Even though I knew all these things, and even though I didn’t think I had any choice, after I found out what happened to my little sister, and again after I found out what happened to my stepsister, I blamed myself for not having called the cops in that one moment. That one moment before I let my mom talk me out of it, when I had what felt like moral clarity, when I might have called. I don’t blame myself, now. I blame him. I blame the fear. I feel protective and forgiving of that desperate thirteen-year-old girl, not angry. It took a bit longer to get to, but these days I also feel fiercely protective and forgiving of my tiny, bird-like mother, whom my dad occasionally threw around like a ragdoll, who was mostly entrapped by all his abusive terrorizing, but who still stood up to him that night and saved me. And yet, and yet: every time I read in the news about one or the other person who “should have called the cops,” there’s a split second where all that healthy, sane feeling falls apart and I’m thirteen and trying to figure out what the fuck to do, all over again.
With the passage of time, I eventually started being able to listen to “Crazy Man Michael” without throwing up. I even started to feel less alone when I listened to it, and to be able to sit with my feelings while I did.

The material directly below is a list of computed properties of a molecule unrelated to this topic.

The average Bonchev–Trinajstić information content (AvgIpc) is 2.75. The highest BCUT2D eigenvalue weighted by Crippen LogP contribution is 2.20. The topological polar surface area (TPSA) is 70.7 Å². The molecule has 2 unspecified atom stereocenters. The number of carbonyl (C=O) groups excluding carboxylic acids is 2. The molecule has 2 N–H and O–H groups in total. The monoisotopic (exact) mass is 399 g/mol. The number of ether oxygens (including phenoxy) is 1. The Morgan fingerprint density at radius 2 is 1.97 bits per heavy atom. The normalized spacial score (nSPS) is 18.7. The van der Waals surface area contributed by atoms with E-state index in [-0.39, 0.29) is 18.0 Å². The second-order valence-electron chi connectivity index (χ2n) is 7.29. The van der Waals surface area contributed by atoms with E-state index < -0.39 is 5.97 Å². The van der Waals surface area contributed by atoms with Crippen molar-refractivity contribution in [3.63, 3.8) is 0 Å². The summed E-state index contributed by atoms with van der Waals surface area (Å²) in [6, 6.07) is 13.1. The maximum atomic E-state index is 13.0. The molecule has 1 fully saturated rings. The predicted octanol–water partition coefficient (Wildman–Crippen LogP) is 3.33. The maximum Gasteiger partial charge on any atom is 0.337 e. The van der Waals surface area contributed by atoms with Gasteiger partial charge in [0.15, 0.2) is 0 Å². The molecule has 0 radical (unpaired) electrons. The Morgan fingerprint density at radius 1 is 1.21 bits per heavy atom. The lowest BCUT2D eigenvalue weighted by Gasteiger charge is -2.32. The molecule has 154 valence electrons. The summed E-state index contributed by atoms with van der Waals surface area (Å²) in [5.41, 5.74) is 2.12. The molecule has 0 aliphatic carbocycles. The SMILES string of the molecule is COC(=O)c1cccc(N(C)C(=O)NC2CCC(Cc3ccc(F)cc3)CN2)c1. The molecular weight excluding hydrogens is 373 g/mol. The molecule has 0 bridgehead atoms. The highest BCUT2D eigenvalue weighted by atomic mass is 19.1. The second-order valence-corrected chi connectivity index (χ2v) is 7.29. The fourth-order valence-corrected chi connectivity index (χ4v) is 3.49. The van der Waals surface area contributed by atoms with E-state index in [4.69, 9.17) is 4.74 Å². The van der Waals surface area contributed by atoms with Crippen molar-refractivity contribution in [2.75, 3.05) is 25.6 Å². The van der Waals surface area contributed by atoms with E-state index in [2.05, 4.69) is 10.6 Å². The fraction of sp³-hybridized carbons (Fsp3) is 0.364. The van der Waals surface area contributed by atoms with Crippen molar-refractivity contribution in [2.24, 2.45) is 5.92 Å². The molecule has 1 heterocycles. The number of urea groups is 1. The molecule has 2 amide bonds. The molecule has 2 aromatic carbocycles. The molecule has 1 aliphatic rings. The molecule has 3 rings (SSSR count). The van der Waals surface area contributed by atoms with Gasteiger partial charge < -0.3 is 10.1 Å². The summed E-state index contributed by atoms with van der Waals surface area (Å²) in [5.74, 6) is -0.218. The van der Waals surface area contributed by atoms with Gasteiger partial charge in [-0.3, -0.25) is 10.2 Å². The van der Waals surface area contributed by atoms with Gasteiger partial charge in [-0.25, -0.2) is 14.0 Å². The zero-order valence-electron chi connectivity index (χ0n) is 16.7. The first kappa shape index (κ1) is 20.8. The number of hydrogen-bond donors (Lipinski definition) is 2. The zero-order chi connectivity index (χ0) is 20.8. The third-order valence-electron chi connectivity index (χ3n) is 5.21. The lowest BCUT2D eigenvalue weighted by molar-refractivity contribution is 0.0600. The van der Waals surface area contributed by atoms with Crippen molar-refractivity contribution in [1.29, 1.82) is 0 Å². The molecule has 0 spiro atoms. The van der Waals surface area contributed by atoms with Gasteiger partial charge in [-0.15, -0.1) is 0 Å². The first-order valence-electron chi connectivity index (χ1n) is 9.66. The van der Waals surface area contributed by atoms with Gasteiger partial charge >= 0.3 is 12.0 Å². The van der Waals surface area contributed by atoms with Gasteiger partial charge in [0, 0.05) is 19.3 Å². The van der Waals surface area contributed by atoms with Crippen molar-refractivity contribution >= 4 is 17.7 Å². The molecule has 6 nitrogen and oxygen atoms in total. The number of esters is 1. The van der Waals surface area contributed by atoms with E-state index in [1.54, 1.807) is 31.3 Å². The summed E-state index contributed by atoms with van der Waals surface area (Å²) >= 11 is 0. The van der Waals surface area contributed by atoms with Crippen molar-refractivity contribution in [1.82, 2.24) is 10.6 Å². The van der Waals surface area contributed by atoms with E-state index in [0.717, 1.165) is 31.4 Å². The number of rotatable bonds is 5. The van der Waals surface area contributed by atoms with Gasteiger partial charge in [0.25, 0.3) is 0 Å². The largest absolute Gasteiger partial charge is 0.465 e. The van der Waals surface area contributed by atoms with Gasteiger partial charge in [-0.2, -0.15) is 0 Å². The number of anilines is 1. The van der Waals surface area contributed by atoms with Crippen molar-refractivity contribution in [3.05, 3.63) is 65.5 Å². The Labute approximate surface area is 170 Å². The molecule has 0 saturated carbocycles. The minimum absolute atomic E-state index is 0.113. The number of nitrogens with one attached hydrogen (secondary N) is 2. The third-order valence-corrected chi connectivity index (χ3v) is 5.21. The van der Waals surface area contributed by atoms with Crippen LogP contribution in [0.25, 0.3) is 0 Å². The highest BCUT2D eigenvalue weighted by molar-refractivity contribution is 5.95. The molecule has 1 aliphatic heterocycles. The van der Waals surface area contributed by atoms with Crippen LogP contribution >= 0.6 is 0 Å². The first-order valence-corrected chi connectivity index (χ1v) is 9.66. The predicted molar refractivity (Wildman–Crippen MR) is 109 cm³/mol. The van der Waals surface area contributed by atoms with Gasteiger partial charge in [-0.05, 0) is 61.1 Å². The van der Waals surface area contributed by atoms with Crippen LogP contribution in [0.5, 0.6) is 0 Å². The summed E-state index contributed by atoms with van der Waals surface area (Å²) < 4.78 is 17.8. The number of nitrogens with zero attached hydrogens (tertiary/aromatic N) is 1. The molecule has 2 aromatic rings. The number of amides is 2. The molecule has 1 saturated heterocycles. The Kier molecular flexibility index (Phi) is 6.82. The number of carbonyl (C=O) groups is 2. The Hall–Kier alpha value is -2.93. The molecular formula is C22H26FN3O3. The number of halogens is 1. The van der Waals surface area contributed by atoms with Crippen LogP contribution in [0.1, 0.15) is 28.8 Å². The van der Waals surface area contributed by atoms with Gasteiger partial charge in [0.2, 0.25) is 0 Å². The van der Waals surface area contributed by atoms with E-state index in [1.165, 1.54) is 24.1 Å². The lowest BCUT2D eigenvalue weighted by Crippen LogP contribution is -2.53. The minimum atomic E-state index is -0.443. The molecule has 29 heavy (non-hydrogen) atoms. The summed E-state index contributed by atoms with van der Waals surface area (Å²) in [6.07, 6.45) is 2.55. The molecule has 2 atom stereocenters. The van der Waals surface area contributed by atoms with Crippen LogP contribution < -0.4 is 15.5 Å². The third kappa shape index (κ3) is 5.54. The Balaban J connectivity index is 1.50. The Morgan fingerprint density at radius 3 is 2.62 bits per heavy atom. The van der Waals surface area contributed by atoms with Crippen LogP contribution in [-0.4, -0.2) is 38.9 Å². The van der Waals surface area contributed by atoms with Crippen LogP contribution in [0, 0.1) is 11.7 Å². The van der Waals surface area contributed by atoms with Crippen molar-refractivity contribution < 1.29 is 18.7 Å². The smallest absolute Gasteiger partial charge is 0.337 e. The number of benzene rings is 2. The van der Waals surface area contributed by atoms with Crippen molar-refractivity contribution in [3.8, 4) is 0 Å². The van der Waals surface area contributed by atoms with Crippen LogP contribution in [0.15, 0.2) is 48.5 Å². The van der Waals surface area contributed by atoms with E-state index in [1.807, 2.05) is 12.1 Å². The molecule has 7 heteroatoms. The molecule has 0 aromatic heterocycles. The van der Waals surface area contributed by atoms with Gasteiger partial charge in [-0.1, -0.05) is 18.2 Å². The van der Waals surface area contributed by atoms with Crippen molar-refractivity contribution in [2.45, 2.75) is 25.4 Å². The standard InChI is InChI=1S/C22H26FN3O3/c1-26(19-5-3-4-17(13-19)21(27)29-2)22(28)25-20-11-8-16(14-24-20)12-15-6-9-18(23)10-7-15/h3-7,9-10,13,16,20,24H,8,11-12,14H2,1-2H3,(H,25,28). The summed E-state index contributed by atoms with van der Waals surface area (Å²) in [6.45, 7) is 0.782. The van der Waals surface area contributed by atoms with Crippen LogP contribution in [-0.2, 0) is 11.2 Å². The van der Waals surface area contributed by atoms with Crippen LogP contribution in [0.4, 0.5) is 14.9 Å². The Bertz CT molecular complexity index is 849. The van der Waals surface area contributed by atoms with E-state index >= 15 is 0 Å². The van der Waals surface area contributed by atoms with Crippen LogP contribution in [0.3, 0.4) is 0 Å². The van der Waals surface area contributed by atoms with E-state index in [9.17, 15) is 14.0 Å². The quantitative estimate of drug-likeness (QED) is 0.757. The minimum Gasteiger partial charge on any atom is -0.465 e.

The tragic thing about my dad is that he really did love us. I’m sure he still does. I know people don’t literally divide out into fractions, but our experience of him was divisible. 50 percent of him was a normal, loving, kind person. Someone thoughtful and intelligent. Someone who loved teaching and would answer “why” questions long after anyone else would’ve thrown in the towel. Someone who had a goofy sense of humor. Someone playful. Someone who was exceptionally good at communicating love, and safety, and a sense of meaningfulness. That 50 percent was more or less the best dad in the world, or at least one I liked better than anyone else’s dad. But another 30 percent or so was deeply messed up – sick, and twisted, and greatly in need of various kinds of help he was never going to ask for. And that last 20 percent? Black, murderous poison. Anathema. Something far more dangerous, far more evil – yes, evil – than the vast majority of us can imagine being. Something that seems like it *should* be akin to throwing freezy mugs into the street, or deliberately hurting someone’s feelings because yours are hurt, or even something as dreadful as losing your temper at your kid and slapping her that ONE time and you will never do it again – even if it takes you five or six nevers for never to stick because your own shit is so messed up. Something that seems like it should be the same sort of thing, only much worse in degree …. Except that it isn’t, actually, much like any of those things at all. And over the course of a human life, that 20 percent anathema is going to matter more than the other 80 percent. Way more. Exponentially more.